Save money on your electricity bills
One of the biggest advantages of community solar is the electric bill savings. The amount you can save with community solar varies depending on several factors, including but not limited to:
- The pricing model of the program you participate in
- Your current electricity rates
- The cost of your community solar purchase or subscription
- How much electricity you receive from the community solar farm.
Many community solar subscribers and portion owners save anywhere from 5 to 15 percent off of their typical electricity bills. However, some community solar programs may be more expensive than your current electricity bill, so it’s important to evaluate both expected monthly bills and long-term savings as you’re deciding whether or not to join a community solar farm.
Community solar options are flexible
One of the historic roadblocks to widespread community solar adoption has been the program and contract structure. Many community solar programs used to include long-term contracts with high cancellation fees, making it difficult for customers to commit by making the cancellation process difficult. These days, community solar companies are constantly opening new programs that remove these barriers. These newer programs often allow customers to opt into shorter-term contracts and simplify the overall process of canceling or transferring a contract.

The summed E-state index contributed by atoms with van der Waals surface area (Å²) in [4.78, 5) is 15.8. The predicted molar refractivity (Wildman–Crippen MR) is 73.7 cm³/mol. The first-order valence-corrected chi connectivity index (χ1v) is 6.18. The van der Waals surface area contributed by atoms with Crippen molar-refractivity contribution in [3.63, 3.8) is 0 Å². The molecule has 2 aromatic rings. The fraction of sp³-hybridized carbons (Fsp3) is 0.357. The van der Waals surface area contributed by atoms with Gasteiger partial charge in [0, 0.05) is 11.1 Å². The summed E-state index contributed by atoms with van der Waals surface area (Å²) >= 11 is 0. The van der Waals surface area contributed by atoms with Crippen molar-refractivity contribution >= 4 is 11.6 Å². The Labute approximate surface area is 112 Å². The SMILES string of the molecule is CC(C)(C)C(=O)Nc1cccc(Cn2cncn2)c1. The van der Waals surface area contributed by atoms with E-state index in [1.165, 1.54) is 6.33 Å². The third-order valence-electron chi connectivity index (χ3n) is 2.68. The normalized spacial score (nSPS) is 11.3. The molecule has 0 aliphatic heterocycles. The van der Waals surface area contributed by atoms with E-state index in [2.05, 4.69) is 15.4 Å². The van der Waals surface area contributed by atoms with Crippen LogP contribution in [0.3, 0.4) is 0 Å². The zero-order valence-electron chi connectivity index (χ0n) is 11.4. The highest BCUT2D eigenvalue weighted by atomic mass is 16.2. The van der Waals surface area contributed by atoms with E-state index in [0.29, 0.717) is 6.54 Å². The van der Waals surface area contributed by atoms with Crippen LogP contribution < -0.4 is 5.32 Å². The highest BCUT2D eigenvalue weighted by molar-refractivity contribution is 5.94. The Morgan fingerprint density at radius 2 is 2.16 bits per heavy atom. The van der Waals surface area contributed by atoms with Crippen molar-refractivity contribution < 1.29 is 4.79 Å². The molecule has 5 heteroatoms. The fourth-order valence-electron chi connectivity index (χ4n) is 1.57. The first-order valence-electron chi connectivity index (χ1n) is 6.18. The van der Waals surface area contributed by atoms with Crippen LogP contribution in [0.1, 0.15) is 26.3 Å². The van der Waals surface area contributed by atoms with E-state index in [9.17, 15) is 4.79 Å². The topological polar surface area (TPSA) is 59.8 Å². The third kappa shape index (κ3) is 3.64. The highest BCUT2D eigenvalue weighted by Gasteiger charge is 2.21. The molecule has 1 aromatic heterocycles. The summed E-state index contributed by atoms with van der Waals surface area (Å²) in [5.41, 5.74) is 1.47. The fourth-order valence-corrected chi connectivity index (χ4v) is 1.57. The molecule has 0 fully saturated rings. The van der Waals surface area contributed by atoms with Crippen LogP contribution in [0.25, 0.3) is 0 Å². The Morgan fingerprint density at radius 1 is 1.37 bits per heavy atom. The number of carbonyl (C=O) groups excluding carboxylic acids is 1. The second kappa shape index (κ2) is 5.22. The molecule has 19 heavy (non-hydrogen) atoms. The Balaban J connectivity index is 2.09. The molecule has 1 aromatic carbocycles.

Support local clean energy development
Community solar programs help reduce emissions, reliance on fossil fuels, and support local renewable energy jobs and project development in your area. With community solar, you are by connected directly to clean energy projects in your community. The more projects around you that fill up and go live, the more clean energy gets connected to your local grid, and the more electric customers who can keep relying on a solar power system.
Other ways renters can go solar
If you rent your home and find that you aren’t the right fit for community solar, there are some other unorthodox ways you can still go solar but components such as inverters can get expensive. The most straightforward option may be to simply ask your landlord or the company who owns your building to install panels. While not guaranteed, this may save them money in the long run, transferring the savings to you and others who live in the building.
There are also options for you to install small DIY portable solar panels. While not as reliable or efficient as professionally installed panels, technologies like these or solar kits can allow you to use solar energy as a charger for small devices.
Compare your apartment solar options today
If you’re a renter looking to benefit from solar, the best way to start is to compare community solar projects available to you on the EnergySage Community Solar Marketplace. You can filter by all sorts of project details, read about individual developers and panel locations, and compare your estimated yearly savings by subscribing. Get started today to start saving money on electric bills, even as a renter or apartment dweller.